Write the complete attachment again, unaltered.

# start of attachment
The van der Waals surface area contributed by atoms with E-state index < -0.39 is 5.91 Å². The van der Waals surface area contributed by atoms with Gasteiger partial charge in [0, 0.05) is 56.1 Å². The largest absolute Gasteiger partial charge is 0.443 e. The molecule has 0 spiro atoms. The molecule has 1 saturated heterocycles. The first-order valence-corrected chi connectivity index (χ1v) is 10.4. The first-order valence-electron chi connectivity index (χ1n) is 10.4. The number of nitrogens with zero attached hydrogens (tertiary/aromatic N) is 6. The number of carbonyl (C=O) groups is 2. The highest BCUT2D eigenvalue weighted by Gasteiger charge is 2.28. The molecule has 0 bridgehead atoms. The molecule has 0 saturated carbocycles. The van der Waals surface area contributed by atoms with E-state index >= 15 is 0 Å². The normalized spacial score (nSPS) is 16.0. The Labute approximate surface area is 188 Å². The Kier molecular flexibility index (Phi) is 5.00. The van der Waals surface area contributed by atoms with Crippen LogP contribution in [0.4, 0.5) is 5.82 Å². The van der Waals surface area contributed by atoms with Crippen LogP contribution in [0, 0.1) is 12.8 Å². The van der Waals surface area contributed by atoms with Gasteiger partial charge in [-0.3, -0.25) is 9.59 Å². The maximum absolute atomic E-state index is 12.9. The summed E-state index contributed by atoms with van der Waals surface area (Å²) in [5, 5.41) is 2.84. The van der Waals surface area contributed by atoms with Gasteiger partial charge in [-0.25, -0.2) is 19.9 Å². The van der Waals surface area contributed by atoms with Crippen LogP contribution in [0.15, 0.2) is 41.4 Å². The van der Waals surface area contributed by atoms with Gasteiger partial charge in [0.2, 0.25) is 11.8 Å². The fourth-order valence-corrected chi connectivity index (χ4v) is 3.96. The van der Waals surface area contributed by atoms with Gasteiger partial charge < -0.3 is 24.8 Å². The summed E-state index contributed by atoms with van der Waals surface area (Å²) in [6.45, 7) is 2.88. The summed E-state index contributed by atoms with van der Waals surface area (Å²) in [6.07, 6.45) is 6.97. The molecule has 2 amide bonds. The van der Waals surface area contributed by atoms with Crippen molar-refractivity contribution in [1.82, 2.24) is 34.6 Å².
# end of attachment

The van der Waals surface area contributed by atoms with E-state index < -0.39 is 5.91 Å². The van der Waals surface area contributed by atoms with Gasteiger partial charge in [0, 0.05) is 56.1 Å². The largest absolute Gasteiger partial charge is 0.443 e. The molecule has 0 spiro atoms. The molecule has 1 saturated heterocycles. The first-order valence-corrected chi connectivity index (χ1v) is 10.4. The first-order valence-electron chi connectivity index (χ1n) is 10.4. The number of nitrogens with zero attached hydrogens (tertiary/aromatic N) is 6. The number of carbonyl (C=O) groups is 2. The highest BCUT2D eigenvalue weighted by Gasteiger charge is 2.28. The molecule has 0 bridgehead atoms. The molecule has 0 saturated carbocycles. The van der Waals surface area contributed by atoms with E-state index >= 15 is 0 Å². The normalized spacial score (nSPS) is 16.0. The Labute approximate surface area is 188 Å². The Kier molecular flexibility index (Phi) is 5.00. The van der Waals surface area contributed by atoms with Crippen LogP contribution in [0.4, 0.5) is 5.82 Å². The van der Waals surface area contributed by atoms with Crippen LogP contribution in [0, 0.1) is 12.8 Å². The van der Waals surface area contributed by atoms with Gasteiger partial charge in [-0.3, -0.25) is 9.59 Å². The maximum absolute atomic E-state index is 12.9. The summed E-state index contributed by atoms with van der Waals surface area (Å²) in [5, 5.41) is 2.84. The van der Waals surface area contributed by atoms with Gasteiger partial charge in [-0.25, -0.2) is 19.9 Å². The van der Waals surface area contributed by atoms with Crippen LogP contribution in [0.15, 0.2) is 41.4 Å². The van der Waals surface area contributed by atoms with Gasteiger partial charge in [0.2, 0.25) is 11.8 Å². The fourth-order valence-corrected chi connectivity index (χ4v) is 3.96. The van der Waals surface area contributed by atoms with Gasteiger partial charge < -0.3 is 24.8 Å². The summed E-state index contributed by atoms with van der Waals surface area (Å²) in [6.45, 7) is 2.88. The summed E-state index contributed by atoms with van der Waals surface area (Å²) in [6.07, 6.45) is 6.97. The molecule has 2 amide bonds. The van der Waals surface area contributed by atoms with Crippen molar-refractivity contribution in [1.82, 2.24) is 34.6 Å².